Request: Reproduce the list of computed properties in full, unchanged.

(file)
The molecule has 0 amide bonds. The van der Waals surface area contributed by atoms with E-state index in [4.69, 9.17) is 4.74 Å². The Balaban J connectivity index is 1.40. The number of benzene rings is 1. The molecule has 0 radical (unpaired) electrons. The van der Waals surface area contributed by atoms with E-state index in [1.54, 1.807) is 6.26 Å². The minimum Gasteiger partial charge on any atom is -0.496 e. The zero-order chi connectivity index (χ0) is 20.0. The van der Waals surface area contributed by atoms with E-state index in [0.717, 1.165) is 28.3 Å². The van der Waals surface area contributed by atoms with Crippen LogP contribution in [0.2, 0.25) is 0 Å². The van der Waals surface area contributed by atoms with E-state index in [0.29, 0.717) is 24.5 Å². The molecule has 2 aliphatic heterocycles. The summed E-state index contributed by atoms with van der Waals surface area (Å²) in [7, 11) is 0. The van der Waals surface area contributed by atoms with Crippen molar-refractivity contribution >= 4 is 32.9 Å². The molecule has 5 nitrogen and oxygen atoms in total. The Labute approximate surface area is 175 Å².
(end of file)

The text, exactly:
The molecule has 0 amide bonds. The van der Waals surface area contributed by atoms with E-state index in [4.69, 9.17) is 4.74 Å². The Balaban J connectivity index is 1.40. The number of benzene rings is 1. The molecule has 0 radical (unpaired) electrons. The van der Waals surface area contributed by atoms with E-state index in [1.54, 1.807) is 6.26 Å². The minimum Gasteiger partial charge on any atom is -0.496 e. The zero-order chi connectivity index (χ0) is 20.0. The van der Waals surface area contributed by atoms with E-state index in [0.717, 1.165) is 28.3 Å². The van der Waals surface area contributed by atoms with Crippen LogP contribution in [0.2, 0.25) is 0 Å². The van der Waals surface area contributed by atoms with E-state index in [0.29, 0.717) is 24.5 Å². The molecule has 2 aliphatic heterocycles. The summed E-state index contributed by atoms with van der Waals surface area (Å²) in [7, 11) is 0. The van der Waals surface area contributed by atoms with Crippen molar-refractivity contribution >= 4 is 32.9 Å². The molecule has 5 nitrogen and oxygen atoms in total. The Labute approximate surface area is 175 Å².